The door keeps malfunctioning, Thorland said, because people overuse the button that automatically opens the door, granting access to the handicapped.

"I'm as guilty as anybody: Whether you're handicapped or not, it's convenient to just hit the button and let the door open for you," Thorland said. "But when you have 150 guys doing that regularly, the door just can't keep up with that abuse.

"I understand residents are concerned, and we're serious about limiting access to that property. This is a vulnerable population in some cases, and we want to provide a secure place for them to live.

"That door has become a problem, and we'll have a solution to it pretty soon."

Some residents say management has not responded to their complaints, while others dispute that.

Sharon Sykes, who served in the Air Force from 1980-84 said building managers "talk down to us" since she moved there three years ago.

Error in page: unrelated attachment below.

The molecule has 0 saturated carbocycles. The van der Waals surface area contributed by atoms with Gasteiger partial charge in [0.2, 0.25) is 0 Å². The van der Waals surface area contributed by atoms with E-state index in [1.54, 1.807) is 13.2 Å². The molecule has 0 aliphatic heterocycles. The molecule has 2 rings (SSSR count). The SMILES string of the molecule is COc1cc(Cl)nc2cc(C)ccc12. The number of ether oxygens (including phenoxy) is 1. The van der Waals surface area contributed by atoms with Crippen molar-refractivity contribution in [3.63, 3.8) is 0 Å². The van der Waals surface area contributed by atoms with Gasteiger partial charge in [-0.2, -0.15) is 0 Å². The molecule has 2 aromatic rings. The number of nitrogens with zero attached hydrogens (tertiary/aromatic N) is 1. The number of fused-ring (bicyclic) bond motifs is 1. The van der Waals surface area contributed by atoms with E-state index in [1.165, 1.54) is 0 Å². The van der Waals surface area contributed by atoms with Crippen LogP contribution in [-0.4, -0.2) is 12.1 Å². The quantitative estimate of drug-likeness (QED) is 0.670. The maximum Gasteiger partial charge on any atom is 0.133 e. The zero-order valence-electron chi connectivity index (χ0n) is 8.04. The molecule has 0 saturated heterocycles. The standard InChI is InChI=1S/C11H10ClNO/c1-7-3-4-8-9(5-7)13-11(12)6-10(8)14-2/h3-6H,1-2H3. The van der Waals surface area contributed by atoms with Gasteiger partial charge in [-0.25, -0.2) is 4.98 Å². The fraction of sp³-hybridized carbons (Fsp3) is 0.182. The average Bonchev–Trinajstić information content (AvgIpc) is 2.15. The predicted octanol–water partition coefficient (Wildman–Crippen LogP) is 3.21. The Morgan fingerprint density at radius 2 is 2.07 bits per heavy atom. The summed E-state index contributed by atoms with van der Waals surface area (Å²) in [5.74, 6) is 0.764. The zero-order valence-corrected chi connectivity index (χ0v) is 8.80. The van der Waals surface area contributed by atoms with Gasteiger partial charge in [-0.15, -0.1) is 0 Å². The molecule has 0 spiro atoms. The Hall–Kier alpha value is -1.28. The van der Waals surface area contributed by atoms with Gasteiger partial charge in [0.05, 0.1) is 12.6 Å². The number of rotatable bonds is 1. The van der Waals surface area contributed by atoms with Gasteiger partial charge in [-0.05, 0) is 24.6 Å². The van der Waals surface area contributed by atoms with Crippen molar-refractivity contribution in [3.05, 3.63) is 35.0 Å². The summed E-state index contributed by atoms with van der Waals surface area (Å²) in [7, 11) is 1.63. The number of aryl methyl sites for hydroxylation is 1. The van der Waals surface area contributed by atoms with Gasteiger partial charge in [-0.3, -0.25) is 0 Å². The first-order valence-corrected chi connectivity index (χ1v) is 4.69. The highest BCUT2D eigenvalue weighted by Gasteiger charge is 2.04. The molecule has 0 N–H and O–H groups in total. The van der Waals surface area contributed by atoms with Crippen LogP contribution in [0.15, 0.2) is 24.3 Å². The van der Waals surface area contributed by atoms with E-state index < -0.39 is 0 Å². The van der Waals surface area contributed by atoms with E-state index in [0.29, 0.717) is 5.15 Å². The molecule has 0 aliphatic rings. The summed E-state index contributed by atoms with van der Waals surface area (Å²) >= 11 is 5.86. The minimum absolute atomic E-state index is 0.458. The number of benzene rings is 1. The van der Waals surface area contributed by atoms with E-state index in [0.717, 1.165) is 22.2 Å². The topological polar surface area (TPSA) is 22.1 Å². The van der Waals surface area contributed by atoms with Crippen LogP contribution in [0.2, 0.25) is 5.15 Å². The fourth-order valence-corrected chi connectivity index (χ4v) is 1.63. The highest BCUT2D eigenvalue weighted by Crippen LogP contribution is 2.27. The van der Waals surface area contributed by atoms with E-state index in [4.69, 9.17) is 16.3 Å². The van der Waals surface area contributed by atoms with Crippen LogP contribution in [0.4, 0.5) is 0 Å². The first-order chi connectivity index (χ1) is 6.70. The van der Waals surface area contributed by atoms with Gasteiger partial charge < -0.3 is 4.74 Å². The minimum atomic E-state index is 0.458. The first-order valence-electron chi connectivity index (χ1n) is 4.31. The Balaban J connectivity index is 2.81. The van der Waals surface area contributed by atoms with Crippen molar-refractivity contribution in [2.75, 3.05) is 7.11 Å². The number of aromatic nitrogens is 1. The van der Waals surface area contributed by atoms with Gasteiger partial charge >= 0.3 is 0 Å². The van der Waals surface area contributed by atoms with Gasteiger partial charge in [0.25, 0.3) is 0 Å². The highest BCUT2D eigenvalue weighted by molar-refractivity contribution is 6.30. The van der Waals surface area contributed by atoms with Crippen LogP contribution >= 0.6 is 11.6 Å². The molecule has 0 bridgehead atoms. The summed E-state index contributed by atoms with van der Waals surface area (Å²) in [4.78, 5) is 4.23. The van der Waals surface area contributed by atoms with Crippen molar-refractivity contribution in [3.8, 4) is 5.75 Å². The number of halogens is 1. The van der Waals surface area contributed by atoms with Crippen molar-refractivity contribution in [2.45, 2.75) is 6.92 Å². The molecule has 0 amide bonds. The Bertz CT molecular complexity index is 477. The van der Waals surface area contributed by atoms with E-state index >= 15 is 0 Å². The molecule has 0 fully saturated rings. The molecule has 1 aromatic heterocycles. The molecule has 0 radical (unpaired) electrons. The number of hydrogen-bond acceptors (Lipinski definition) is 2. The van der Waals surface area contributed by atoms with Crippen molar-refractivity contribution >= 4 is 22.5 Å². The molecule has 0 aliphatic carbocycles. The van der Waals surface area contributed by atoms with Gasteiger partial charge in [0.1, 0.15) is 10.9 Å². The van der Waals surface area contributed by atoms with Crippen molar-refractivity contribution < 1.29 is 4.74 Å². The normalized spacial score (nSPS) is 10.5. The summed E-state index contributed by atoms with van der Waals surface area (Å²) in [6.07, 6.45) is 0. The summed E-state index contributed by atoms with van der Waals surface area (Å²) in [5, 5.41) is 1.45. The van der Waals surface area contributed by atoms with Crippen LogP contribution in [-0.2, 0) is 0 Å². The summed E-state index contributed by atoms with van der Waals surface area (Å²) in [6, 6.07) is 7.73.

Sharon Sykes, 60, a resident at Piquette Square speaks on her experiences at Piquette Square, a subsidized apartment building where formerly homeless veterans stay, in Detroit, Michigan on July 12, 2019.

"It almost has the feeling like we're the inmates, and they're the wardens," she said.

But Bill Carroll, a U.S. Navy sailor for 15 years and head of the Piquette residents' council, said management has quickly responded to complaints in the seven years he's lived in the building.

"When someone says they have bed bugs, they get right on it," he said. "You're going to get bed bugs in a building like this, but building management does what they can."

In response to claims that management hasn't responded to residents' concerns, Thorland said: "That's disappointing. We’ve taken steps necessary to communicate information to tenants. We've held meetings, provided written literature, one-on-one consultation, and we'll continue to do that.

"I agree this is not an optimal situation, but this is absolutely not a situation that's untenable, or that causes any harm to people," Thorland said. "It is a level of discomfort that's being corrected."


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Twitter: @GeorgeHunter_DN